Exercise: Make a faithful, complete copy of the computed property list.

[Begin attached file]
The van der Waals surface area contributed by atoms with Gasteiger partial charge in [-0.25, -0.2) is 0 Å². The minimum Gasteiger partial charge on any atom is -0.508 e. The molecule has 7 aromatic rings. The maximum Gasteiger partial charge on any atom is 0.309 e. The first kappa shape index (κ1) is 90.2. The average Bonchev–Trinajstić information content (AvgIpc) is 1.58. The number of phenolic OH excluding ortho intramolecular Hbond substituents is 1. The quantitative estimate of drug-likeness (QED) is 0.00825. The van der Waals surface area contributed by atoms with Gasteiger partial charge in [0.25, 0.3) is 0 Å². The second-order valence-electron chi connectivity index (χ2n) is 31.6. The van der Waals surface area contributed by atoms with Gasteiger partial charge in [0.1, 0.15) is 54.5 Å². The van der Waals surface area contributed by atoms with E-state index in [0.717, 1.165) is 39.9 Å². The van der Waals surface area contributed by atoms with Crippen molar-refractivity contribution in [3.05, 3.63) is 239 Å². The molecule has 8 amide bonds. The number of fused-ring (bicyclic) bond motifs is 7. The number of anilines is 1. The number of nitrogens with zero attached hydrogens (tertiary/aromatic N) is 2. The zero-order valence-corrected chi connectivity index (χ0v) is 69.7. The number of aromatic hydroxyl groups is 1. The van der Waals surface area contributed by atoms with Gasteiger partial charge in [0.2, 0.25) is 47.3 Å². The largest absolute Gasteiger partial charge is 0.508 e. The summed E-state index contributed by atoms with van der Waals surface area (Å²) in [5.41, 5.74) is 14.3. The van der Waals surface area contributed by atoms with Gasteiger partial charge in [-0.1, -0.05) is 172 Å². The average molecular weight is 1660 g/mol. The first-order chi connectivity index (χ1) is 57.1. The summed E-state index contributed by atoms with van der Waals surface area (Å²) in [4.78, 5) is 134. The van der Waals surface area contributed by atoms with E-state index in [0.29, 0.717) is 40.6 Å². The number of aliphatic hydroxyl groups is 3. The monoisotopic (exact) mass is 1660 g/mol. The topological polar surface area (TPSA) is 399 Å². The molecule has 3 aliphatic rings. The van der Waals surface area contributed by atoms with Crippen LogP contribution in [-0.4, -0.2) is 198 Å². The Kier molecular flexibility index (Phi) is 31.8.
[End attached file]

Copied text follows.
The van der Waals surface area contributed by atoms with Gasteiger partial charge in [-0.25, -0.2) is 0 Å². The minimum Gasteiger partial charge on any atom is -0.508 e. The molecule has 7 aromatic rings. The maximum Gasteiger partial charge on any atom is 0.309 e. The first kappa shape index (κ1) is 90.2. The average Bonchev–Trinajstić information content (AvgIpc) is 1.58. The number of phenolic OH excluding ortho intramolecular Hbond substituents is 1. The quantitative estimate of drug-likeness (QED) is 0.00825. The van der Waals surface area contributed by atoms with Gasteiger partial charge in [0.25, 0.3) is 0 Å². The second-order valence-electron chi connectivity index (χ2n) is 31.6. The van der Waals surface area contributed by atoms with Gasteiger partial charge in [0.1, 0.15) is 54.5 Å². The van der Waals surface area contributed by atoms with E-state index in [0.717, 1.165) is 39.9 Å². The van der Waals surface area contributed by atoms with Crippen molar-refractivity contribution in [3.05, 3.63) is 239 Å². The molecule has 8 amide bonds. The number of fused-ring (bicyclic) bond motifs is 7. The number of anilines is 1. The number of nitrogens with zero attached hydrogens (tertiary/aromatic N) is 2. The zero-order valence-corrected chi connectivity index (χ0v) is 69.7. The number of aromatic hydroxyl groups is 1. The van der Waals surface area contributed by atoms with Gasteiger partial charge in [0.2, 0.25) is 47.3 Å². The largest absolute Gasteiger partial charge is 0.508 e. The summed E-state index contributed by atoms with van der Waals surface area (Å²) in [5.41, 5.74) is 14.3. The van der Waals surface area contributed by atoms with Gasteiger partial charge in [-0.1, -0.05) is 172 Å². The average molecular weight is 1660 g/mol. The first-order chi connectivity index (χ1) is 57.1. The summed E-state index contributed by atoms with van der Waals surface area (Å²) in [4.78, 5) is 134. The van der Waals surface area contributed by atoms with E-state index in [0.29, 0.717) is 40.6 Å². The number of aliphatic hydroxyl groups is 3. The monoisotopic (exact) mass is 1660 g/mol. The topological polar surface area (TPSA) is 399 Å². The molecule has 3 aliphatic rings. The van der Waals surface area contributed by atoms with Crippen LogP contribution in [-0.4, -0.2) is 198 Å². The Kier molecular flexibility index (Phi) is 31.8.